This post is the first of a two-part series exploring how nations have recovered from the Great Recession. The second post, “China’s Impact on Global Recovery from the Recession” will appear on Thursday, Oct. 29.
World output has grown moderately in the wake of the Great Recession, but the recovery has been uneven. A recent article in The Regional Economist explored the effects of the Great Recession around the world.
St. Louis Fed Assistant Vice President and Economist Yi Wen and Senior Research Associate Maria A. Arias used data from the International Monetary Fund’s (IMF’s) World Economic Outlook database for the period 2008-2014. The goal was to see how gross domestic product (GDP) fared among broad geographical regions during and after the recession.1 The results are in the table below.
As shown, Europe and the Middle East suffered the largest declines in GDP during the recession, while Asian countries continued to experience growth, albeit slower growth. For the recovery period, Africa, Asia and the Middle East experienced the largest gains, while Europe and North America had the least growth.
Wen and Arias also looked at overall GDP growth for some of the regions over the full period. As may be surmised from the table above, the Asian Tigers (including China and Japan) have seen continuous substantial growth without experiencing a sharp decline. Latin America and North America have grown past their prerecession peaks. Europe, however, “has not recovered from the crisis and has shown almost no growth since 2012, with output still below its prerecession peak,” according to the authors. (For a figure showing these trends, see The Regional Economist article “Recovery from the Great Recession Has Varied around the World.”)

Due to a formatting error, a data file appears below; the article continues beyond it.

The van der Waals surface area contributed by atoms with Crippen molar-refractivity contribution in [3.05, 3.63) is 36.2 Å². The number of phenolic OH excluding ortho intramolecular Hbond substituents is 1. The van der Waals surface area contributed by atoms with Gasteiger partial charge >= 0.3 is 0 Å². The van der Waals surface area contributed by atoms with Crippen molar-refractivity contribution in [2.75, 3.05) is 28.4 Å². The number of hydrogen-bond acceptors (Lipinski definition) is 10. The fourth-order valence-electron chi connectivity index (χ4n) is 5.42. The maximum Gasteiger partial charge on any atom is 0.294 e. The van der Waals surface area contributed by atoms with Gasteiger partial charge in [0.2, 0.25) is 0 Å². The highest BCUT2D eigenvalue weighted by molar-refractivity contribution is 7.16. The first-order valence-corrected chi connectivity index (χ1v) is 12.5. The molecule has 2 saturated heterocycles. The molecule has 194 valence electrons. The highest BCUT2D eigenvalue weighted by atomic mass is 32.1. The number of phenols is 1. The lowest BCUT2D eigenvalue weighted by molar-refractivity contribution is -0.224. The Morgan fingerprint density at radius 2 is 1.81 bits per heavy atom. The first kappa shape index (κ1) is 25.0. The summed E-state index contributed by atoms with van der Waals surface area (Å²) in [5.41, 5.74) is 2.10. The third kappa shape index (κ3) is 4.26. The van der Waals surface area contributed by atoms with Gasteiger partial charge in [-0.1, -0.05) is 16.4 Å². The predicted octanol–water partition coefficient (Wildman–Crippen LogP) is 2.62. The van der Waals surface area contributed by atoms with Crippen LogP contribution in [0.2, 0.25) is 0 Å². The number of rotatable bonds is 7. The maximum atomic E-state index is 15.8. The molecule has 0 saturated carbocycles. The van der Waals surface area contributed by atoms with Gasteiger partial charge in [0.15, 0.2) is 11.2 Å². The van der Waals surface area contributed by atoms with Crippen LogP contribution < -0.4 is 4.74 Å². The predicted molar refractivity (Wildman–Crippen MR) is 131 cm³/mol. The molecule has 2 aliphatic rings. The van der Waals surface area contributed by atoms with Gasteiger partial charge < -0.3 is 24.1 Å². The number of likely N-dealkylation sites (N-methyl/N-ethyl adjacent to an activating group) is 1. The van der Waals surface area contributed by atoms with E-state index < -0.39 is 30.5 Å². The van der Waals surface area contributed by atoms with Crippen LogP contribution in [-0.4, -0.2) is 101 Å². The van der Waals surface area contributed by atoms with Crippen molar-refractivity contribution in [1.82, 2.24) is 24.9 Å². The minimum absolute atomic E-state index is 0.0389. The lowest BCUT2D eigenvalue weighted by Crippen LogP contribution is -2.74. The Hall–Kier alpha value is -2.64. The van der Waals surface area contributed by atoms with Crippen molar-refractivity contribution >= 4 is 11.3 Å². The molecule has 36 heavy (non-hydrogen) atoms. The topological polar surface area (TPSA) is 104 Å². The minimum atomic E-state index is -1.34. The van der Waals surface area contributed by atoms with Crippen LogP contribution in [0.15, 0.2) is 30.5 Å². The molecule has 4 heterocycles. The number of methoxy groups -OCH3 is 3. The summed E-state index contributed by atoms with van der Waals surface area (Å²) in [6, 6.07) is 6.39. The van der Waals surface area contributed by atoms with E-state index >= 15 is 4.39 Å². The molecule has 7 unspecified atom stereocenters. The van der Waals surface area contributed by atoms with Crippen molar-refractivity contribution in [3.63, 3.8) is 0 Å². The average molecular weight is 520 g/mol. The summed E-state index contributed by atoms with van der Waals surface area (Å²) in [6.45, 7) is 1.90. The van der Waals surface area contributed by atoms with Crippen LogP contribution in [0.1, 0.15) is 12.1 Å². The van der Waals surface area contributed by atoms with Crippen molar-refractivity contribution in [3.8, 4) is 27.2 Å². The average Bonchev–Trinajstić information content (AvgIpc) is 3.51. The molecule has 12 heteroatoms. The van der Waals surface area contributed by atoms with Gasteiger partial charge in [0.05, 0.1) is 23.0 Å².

Why have recovery rates around the world differed? Thursday’s blog post will discuss some of the reasons for the disparities.
1 The authors split the full period into two parts: the recession (2008-2009) and the recovery (2009-2014). The authors defined the recession period as such—rather than the National Bureau of Economic Research’s definition of December 2007 through June 2009—because they were using annual data aggregated by region.